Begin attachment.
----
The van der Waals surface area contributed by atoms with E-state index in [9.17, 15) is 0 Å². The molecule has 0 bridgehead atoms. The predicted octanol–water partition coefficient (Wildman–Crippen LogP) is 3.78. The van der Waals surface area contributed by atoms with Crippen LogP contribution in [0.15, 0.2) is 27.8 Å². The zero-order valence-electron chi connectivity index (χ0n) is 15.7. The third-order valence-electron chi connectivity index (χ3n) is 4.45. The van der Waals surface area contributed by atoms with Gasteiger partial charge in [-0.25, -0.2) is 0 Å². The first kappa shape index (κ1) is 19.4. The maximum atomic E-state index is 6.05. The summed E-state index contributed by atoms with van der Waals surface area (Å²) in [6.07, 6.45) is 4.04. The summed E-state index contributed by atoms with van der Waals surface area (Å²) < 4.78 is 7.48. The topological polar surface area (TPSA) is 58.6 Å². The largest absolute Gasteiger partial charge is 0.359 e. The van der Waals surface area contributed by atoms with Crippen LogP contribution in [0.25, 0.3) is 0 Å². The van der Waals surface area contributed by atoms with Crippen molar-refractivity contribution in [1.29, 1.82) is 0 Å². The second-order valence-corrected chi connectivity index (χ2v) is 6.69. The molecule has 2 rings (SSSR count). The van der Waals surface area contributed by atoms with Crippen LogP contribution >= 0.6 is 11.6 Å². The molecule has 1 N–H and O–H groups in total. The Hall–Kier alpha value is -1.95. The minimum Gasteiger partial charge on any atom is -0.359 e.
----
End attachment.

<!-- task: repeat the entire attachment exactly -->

The van der Waals surface area contributed by atoms with E-state index in [9.17, 15) is 0 Å². The molecule has 0 bridgehead atoms. The predicted octanol–water partition coefficient (Wildman–Crippen LogP) is 3.78. The van der Waals surface area contributed by atoms with Crippen LogP contribution in [0.15, 0.2) is 27.8 Å². The zero-order valence-electron chi connectivity index (χ0n) is 15.7. The third-order valence-electron chi connectivity index (χ3n) is 4.45. The van der Waals surface area contributed by atoms with Gasteiger partial charge in [-0.25, -0.2) is 0 Å². The first kappa shape index (κ1) is 19.4. The maximum atomic E-state index is 6.05. The summed E-state index contributed by atoms with van der Waals surface area (Å²) in [6.07, 6.45) is 4.04. The summed E-state index contributed by atoms with van der Waals surface area (Å²) < 4.78 is 7.48. The topological polar surface area (TPSA) is 58.6 Å². The largest absolute Gasteiger partial charge is 0.359 e. The van der Waals surface area contributed by atoms with Crippen LogP contribution in [0.25, 0.3) is 0 Å². The van der Waals surface area contributed by atoms with Crippen molar-refractivity contribution in [1.29, 1.82) is 0 Å². The second-order valence-corrected chi connectivity index (χ2v) is 6.69. The molecule has 2 rings (SSSR count). The van der Waals surface area contributed by atoms with Crippen LogP contribution >= 0.6 is 11.6 Å². The molecule has 1 N–H and O–H groups in total. The Hall–Kier alpha value is -1.95. The minimum Gasteiger partial charge on any atom is -0.359 e.